Alzheimer's disease (AD) is a slowly progressing disease and the evaluation of clinical effects of candidate drugs requires
large clinical cohorts as well as long treatment trials. There is a great need for central biomarkers and translatable pre-clinical models to
provide early indication of treatment effects. We set out to evaluate the guinea pig as a clinically translatable model looking at Aβ peptides.
Our data demonstrate homology between β-amyloid (Aβ) peptide pattern in cerebrospinal fluid (CSF) from human and guinea pig.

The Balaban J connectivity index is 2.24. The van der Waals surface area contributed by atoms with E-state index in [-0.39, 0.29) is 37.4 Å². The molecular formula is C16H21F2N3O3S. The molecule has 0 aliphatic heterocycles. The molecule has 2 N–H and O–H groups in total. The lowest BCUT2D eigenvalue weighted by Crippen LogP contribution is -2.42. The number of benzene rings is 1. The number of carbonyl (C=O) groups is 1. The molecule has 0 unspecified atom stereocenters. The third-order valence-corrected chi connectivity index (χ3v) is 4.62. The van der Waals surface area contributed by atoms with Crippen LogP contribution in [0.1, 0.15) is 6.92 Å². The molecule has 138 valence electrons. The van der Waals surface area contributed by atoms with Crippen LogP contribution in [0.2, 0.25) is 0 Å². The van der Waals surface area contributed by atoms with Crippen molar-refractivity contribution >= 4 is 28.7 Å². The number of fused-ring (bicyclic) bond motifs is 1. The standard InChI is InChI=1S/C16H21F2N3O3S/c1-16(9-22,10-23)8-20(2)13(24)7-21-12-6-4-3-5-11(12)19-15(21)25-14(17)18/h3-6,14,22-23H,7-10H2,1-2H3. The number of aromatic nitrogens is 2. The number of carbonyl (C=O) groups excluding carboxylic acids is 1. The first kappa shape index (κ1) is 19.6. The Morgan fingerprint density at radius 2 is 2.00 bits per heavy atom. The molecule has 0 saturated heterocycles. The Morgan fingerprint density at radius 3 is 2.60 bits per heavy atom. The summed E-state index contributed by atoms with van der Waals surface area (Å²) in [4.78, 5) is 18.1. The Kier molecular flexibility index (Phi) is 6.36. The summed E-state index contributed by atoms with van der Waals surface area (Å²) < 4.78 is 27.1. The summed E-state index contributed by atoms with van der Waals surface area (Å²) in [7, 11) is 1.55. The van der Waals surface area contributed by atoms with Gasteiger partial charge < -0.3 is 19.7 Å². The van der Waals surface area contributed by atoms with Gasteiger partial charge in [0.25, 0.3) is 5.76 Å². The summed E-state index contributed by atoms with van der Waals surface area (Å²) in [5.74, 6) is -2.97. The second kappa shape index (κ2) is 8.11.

To further evaluate the model a novel γ-secretase modulator was used. Dose and time response studies confirm the modulatory properties
with a statistically significant decrease in relative levels of Aβ1-40, Aβ1-42 and increase in Aβ1-37 already one hour after administration.
We suggest that the guinea pig is a compelling pre-clinical model for evaluating and translating central effects on
Aβ peptides in CSF after
treatment. Further quantitative data are needed to confirm our data together with data from clinical trials in order to back translate and
validate our findings.
Keywords: Alzheimer's disease, β-amyloid (Aβ), biomarkers, CSF, plasma, γ-secretase modulator, pre-clinical model, translation, treatment.
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